Kure Beach Town Council Sponsoring March 4th Meeting On “Living with Coyotes”

Kure Beach Town Council Sponsoring March 4th Meeting On “Living with Coyotes”

Kure Beach Town Council Sponsoring March 4th Meeting On “Living with Coyotes” Featured

By / Local News / Tuesday, 26 February 2019 16:18

Managing Editor

KURE BEACH - Kure Beach Mayor Craig Bloszinsky recently announced a meeting will be held to discuss reports of Coyotes on Pleasure Island. Residents have become concerned about sighting of Coyotes around homes and along walking paths in recent months.

Bloszinsky first announced the meeting during the Council's January meeting.

Bloszinsky explained earlier this week, "The Kure Beach Town Council is sponsoring a meeting on “Living with Coyotes” this March 4th at 6:00 pm.  If you live on our island, you may have heard the sounds of coyotes in our local forest. This education session is to help us understand behavior and get to the truth of living with these animals. This will include information on things to do and things to avoid."

He explained, "We are fortunate to have Ms. Rebecca Skiba, Regional Education Specialist, and Mr. Christopher Kent, Coastal Regional Wildlife Biologist, to lead this education session. Both are from the N.C. Wildlife Resources Commission and will be happy to answer questions at the conclusion of the program. Special thanks to former Kure Beach Mayor Mac Montgomery for setting up this connection for us. This event will be at the Kure Beach Temporary Town Hall on the Fort Fisher Air Force Recreation Facility. All are welcome."

The Air Force Recreation Facility is located on South Fort Fisher Blvd in Kure Beach. For more information call 910-458-8216.

To learn more about Coyotes visit https://www.ncwildlife.org/Learning/Species/Mammals/Coyote2#44771363-overview

In a recent review of coyote attacks on humans from 1970-2015, a study documented 367 attacks by non-rabid coyotes in the United States and Canada, two of which were fatal. In comparison, 4.5 million dog bites occur nationwide annually; in 2016 alone, 31 dog bites resulted in fatalities.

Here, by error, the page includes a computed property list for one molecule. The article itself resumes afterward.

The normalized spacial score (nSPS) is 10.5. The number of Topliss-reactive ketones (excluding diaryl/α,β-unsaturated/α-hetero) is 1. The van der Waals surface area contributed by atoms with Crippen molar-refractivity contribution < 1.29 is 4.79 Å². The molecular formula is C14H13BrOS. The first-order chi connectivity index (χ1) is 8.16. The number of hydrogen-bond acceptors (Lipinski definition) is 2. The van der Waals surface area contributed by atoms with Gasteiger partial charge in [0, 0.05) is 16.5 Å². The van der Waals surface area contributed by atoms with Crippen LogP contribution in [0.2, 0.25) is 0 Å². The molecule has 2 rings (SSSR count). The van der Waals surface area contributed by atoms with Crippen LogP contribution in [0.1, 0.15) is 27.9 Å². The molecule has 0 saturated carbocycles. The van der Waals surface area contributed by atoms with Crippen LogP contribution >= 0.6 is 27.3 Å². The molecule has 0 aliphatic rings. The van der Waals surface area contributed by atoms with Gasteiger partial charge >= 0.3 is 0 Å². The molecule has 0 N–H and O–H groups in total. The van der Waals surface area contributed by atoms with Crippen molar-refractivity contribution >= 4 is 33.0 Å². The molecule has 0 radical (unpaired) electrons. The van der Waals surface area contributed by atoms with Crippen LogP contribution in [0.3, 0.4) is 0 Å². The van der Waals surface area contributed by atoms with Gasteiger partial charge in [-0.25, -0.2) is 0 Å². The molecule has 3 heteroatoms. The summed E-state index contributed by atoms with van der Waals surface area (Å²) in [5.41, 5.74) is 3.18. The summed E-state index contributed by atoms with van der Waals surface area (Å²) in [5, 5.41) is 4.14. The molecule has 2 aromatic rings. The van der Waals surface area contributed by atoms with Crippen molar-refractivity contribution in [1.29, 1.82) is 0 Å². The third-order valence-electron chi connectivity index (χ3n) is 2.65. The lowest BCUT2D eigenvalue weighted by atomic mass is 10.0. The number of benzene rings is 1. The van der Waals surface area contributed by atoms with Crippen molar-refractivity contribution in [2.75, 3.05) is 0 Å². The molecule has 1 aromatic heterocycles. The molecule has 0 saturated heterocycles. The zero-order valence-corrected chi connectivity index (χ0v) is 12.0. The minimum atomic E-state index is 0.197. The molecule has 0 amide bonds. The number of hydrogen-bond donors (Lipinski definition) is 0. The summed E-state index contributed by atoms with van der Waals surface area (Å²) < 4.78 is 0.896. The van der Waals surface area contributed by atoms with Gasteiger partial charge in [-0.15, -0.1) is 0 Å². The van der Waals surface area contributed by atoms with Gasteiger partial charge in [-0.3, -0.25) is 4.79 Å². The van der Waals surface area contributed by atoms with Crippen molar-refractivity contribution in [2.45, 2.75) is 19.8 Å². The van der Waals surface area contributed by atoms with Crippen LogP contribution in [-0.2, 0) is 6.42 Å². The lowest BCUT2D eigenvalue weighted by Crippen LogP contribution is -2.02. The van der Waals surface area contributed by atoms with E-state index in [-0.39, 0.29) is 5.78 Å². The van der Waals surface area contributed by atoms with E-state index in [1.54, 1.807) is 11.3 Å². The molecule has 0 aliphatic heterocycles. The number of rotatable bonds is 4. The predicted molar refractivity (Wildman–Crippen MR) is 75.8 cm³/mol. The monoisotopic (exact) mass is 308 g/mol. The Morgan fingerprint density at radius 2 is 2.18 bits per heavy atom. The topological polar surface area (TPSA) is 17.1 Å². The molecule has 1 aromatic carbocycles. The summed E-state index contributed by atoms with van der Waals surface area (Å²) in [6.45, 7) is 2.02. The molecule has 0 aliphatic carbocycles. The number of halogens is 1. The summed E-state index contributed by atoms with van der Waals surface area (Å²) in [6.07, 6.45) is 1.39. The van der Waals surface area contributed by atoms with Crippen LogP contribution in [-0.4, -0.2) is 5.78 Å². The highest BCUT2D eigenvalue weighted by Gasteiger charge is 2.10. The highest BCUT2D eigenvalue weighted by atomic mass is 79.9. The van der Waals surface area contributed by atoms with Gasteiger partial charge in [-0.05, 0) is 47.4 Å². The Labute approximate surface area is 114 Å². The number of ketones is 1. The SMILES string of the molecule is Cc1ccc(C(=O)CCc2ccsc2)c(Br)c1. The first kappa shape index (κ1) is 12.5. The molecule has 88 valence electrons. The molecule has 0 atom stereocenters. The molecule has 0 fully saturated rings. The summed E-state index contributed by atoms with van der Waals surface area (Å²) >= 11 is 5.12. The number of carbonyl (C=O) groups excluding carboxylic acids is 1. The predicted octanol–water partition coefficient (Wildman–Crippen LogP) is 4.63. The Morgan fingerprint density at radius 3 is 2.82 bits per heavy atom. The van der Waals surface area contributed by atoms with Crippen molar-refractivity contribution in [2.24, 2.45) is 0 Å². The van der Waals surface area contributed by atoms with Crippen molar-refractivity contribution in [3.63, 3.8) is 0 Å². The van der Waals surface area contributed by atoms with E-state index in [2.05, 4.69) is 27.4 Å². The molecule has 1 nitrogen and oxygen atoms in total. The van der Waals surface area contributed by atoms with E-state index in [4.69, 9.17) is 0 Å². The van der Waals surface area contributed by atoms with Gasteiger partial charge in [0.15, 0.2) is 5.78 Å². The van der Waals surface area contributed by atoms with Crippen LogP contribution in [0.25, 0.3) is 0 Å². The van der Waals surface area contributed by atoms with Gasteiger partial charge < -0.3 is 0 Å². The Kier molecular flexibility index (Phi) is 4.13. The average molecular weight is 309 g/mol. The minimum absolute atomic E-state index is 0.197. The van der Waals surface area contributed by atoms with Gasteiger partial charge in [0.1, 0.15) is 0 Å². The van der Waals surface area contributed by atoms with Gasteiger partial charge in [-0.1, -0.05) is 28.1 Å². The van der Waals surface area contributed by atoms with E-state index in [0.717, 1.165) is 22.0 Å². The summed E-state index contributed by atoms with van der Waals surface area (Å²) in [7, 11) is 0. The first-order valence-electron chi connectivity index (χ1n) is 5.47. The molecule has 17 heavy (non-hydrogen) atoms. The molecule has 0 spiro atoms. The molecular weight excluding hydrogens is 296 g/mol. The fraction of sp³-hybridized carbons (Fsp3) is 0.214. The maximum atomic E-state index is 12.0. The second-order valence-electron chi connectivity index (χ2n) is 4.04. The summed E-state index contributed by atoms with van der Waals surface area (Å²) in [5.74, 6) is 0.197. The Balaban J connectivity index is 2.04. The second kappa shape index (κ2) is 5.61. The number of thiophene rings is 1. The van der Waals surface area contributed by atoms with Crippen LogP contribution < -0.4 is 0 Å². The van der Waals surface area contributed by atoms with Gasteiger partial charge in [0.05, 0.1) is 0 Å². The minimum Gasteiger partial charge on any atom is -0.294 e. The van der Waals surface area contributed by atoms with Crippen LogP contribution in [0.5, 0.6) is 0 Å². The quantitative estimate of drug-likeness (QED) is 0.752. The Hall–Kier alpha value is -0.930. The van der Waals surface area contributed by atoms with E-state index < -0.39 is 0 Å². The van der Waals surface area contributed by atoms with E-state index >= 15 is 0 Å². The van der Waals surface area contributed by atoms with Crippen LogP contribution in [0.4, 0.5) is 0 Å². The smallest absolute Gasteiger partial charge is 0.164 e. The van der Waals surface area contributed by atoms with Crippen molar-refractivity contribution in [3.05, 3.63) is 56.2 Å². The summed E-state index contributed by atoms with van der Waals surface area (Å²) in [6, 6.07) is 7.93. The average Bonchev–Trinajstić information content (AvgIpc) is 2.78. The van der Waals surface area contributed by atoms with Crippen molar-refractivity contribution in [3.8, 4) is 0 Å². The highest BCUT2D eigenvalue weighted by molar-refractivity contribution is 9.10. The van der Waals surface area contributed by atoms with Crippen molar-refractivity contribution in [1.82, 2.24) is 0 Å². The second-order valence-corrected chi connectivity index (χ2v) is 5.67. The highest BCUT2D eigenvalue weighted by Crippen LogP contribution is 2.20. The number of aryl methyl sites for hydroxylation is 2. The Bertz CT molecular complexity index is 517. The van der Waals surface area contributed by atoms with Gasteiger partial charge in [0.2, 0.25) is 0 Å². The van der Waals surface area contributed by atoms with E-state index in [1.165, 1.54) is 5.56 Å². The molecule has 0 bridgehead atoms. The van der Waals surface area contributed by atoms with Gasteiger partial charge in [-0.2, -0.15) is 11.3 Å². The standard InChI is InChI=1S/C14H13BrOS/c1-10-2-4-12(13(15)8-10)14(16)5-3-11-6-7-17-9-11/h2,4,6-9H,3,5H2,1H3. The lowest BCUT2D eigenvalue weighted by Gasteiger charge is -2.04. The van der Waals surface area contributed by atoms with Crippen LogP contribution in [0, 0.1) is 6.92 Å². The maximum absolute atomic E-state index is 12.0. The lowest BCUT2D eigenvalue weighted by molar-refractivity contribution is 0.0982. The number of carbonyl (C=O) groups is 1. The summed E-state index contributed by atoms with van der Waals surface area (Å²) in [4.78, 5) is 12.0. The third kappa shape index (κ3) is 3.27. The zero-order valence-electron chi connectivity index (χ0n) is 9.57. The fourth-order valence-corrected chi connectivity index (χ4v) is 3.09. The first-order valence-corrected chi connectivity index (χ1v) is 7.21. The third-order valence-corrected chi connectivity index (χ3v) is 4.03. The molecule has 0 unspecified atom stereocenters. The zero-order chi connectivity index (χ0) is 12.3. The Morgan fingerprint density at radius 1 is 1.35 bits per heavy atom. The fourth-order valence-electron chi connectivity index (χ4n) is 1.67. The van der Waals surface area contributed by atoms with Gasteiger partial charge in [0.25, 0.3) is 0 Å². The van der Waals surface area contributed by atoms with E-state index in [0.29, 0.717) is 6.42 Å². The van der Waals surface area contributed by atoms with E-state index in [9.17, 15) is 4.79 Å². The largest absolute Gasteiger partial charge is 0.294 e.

Preventing Conflicts With Coyotes

• Secure garbage in containers with tight-fitting lids and take them out in the morning of pick up, not the night before. Coyotes and other wildlife will scavenge trash when it is available to them.
• Don’t feed or try to pet coyotes. Feeding a coyote rewards that animal for coming in close proximity to people. Once a coyote becomes habituated, it loses its natural wariness of people and may become bold or aggressive.
• Protect your pets by keeping them inside, leashed, or inside a fenced area.
• Install coyote-proof fencing around your home to protect unsupervised pets. Fencing should be at least 6 feet tall and provide a full barrier along the ground that prevents animals from digging under.
• Feed pets indoors or remove uneaten food and bowls when your pet is finished eating. Coyotes and other wildlife are attracted to pet food left outdoors.
• Keep bird-feeder areas clean. Use bird feeders that keep seed off the ground. Coyotes are attracted to the small animals that congregating to eat fallen seed, and may eat the bird seed directly. If coyotes are frequently seen in the area, remove all feeders.
• Close off crawl spaces under sheds and porches. Coyotes and other wildlife may use these spaces for resting and raising young.
• Cut back brushy edges in your yard, which provide cover for coyotes.
• Don’t be intimidated by a coyote. Maintain its natural wariness of people by throwing a small object
such as a tennis ball toward it, making loud noises, or spraying it with a water hose. Let coyotes know they are unwelcome near your home.
• Clear fallen fruit from around fruit trees. Coyotes are omnivorous and regularly consume fruit as part of their diet.
• Educate your neighbors. Your efforts to prevent coyote conflicts will be less effective if some neighbors are still providing foods.


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